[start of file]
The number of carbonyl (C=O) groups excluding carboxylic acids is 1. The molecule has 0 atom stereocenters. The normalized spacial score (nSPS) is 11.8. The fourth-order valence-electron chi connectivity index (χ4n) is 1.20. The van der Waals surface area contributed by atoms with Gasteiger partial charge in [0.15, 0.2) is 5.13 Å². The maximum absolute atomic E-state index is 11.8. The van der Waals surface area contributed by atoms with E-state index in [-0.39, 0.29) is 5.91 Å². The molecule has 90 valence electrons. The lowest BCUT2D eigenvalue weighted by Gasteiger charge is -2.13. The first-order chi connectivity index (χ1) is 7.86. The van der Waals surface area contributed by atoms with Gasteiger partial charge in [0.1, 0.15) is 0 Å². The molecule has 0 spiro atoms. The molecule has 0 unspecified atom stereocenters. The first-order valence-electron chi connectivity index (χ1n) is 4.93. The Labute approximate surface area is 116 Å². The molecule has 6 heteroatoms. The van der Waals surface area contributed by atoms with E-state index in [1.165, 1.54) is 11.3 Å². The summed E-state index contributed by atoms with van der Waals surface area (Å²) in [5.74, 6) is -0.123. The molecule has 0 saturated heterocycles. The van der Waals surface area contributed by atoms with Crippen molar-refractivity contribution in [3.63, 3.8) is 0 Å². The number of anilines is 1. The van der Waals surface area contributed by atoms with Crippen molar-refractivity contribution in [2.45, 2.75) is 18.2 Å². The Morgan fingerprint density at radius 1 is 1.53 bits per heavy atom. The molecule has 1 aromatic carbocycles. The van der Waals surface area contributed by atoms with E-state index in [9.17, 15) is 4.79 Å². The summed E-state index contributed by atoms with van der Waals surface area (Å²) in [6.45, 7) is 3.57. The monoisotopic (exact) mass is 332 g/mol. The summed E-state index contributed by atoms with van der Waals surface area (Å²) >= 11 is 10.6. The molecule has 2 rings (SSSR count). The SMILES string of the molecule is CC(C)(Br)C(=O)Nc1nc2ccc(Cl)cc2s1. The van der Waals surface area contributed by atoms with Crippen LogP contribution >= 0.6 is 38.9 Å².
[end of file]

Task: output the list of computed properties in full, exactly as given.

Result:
The number of carbonyl (C=O) groups excluding carboxylic acids is 1. The molecule has 0 atom stereocenters. The normalized spacial score (nSPS) is 11.8. The fourth-order valence-electron chi connectivity index (χ4n) is 1.20. The van der Waals surface area contributed by atoms with Gasteiger partial charge in [0.15, 0.2) is 5.13 Å². The maximum absolute atomic E-state index is 11.8. The van der Waals surface area contributed by atoms with E-state index in [-0.39, 0.29) is 5.91 Å². The molecule has 90 valence electrons. The lowest BCUT2D eigenvalue weighted by Gasteiger charge is -2.13. The first-order chi connectivity index (χ1) is 7.86. The van der Waals surface area contributed by atoms with Gasteiger partial charge in [0.1, 0.15) is 0 Å². The molecule has 0 spiro atoms. The molecule has 0 unspecified atom stereocenters. The first-order valence-electron chi connectivity index (χ1n) is 4.93. The Labute approximate surface area is 116 Å². The molecule has 6 heteroatoms. The van der Waals surface area contributed by atoms with E-state index in [1.165, 1.54) is 11.3 Å². The summed E-state index contributed by atoms with van der Waals surface area (Å²) in [5.74, 6) is -0.123. The molecule has 0 saturated heterocycles. The van der Waals surface area contributed by atoms with Crippen molar-refractivity contribution in [3.63, 3.8) is 0 Å². The number of anilines is 1. The van der Waals surface area contributed by atoms with Crippen molar-refractivity contribution in [2.45, 2.75) is 18.2 Å². The Morgan fingerprint density at radius 1 is 1.53 bits per heavy atom. The molecule has 1 aromatic carbocycles. The van der Waals surface area contributed by atoms with E-state index in [9.17, 15) is 4.79 Å². The summed E-state index contributed by atoms with van der Waals surface area (Å²) in [6.45, 7) is 3.57. The monoisotopic (exact) mass is 332 g/mol. The summed E-state index contributed by atoms with van der Waals surface area (Å²) >= 11 is 10.6. The molecule has 2 rings (SSSR count). The SMILES string of the molecule is CC(C)(Br)C(=O)Nc1nc2ccc(Cl)cc2s1. The van der Waals surface area contributed by atoms with Crippen LogP contribution >= 0.6 is 38.9 Å².